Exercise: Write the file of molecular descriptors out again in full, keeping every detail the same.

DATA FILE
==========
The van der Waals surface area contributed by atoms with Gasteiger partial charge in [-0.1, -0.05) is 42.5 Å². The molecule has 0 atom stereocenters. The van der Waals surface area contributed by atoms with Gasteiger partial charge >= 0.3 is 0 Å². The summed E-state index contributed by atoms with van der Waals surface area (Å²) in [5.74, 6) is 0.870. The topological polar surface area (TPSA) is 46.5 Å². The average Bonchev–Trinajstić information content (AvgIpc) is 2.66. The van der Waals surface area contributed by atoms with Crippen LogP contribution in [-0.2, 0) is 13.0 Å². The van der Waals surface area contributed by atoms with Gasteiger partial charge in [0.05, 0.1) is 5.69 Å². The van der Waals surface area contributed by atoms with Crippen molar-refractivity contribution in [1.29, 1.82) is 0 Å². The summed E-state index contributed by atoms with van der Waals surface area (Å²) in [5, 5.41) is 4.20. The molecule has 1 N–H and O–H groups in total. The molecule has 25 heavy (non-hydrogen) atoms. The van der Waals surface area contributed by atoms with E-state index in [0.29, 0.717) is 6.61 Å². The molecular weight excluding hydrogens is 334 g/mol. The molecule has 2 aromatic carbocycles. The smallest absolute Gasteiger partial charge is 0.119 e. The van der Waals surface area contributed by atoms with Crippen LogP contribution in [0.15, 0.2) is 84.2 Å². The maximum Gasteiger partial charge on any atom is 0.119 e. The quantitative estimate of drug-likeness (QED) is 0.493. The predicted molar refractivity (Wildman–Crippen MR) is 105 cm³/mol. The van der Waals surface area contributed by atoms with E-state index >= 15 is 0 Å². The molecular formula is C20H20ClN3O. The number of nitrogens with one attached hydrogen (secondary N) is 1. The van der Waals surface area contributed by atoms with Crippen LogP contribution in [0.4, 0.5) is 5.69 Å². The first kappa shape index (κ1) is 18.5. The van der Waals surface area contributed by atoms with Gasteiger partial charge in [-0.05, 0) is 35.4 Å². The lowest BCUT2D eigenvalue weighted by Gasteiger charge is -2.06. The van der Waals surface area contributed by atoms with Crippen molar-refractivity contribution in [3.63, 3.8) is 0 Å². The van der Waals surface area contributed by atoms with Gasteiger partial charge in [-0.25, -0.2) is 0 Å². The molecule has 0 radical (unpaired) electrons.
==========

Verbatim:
The van der Waals surface area contributed by atoms with Gasteiger partial charge in [-0.1, -0.05) is 42.5 Å². The molecule has 0 atom stereocenters. The van der Waals surface area contributed by atoms with Gasteiger partial charge >= 0.3 is 0 Å². The summed E-state index contributed by atoms with van der Waals surface area (Å²) in [5.74, 6) is 0.870. The topological polar surface area (TPSA) is 46.5 Å². The average Bonchev–Trinajstić information content (AvgIpc) is 2.66. The van der Waals surface area contributed by atoms with Crippen LogP contribution in [-0.2, 0) is 13.0 Å². The van der Waals surface area contributed by atoms with Gasteiger partial charge in [0.05, 0.1) is 5.69 Å². The van der Waals surface area contributed by atoms with Crippen molar-refractivity contribution in [1.29, 1.82) is 0 Å². The summed E-state index contributed by atoms with van der Waals surface area (Å²) in [5, 5.41) is 4.20. The molecule has 1 N–H and O–H groups in total. The molecule has 25 heavy (non-hydrogen) atoms. The van der Waals surface area contributed by atoms with E-state index in [0.29, 0.717) is 6.61 Å². The molecular weight excluding hydrogens is 334 g/mol. The molecule has 2 aromatic carbocycles. The smallest absolute Gasteiger partial charge is 0.119 e. The van der Waals surface area contributed by atoms with Crippen LogP contribution in [0.15, 0.2) is 84.2 Å². The maximum Gasteiger partial charge on any atom is 0.119 e. The quantitative estimate of drug-likeness (QED) is 0.493. The predicted molar refractivity (Wildman–Crippen MR) is 105 cm³/mol. The van der Waals surface area contributed by atoms with E-state index >= 15 is 0 Å². The molecular formula is C20H20ClN3O. The number of nitrogens with one attached hydrogen (secondary N) is 1. The van der Waals surface area contributed by atoms with Crippen LogP contribution in [0.4, 0.5) is 5.69 Å². The first kappa shape index (κ1) is 18.5. The van der Waals surface area contributed by atoms with Gasteiger partial charge in [-0.05, 0) is 35.4 Å². The lowest BCUT2D eigenvalue weighted by Gasteiger charge is -2.06. The van der Waals surface area contributed by atoms with Crippen molar-refractivity contribution in [3.63, 3.8) is 0 Å². The van der Waals surface area contributed by atoms with Gasteiger partial charge in [-0.25, -0.2) is 0 Å². The molecule has 0 radical (unpaired) electrons.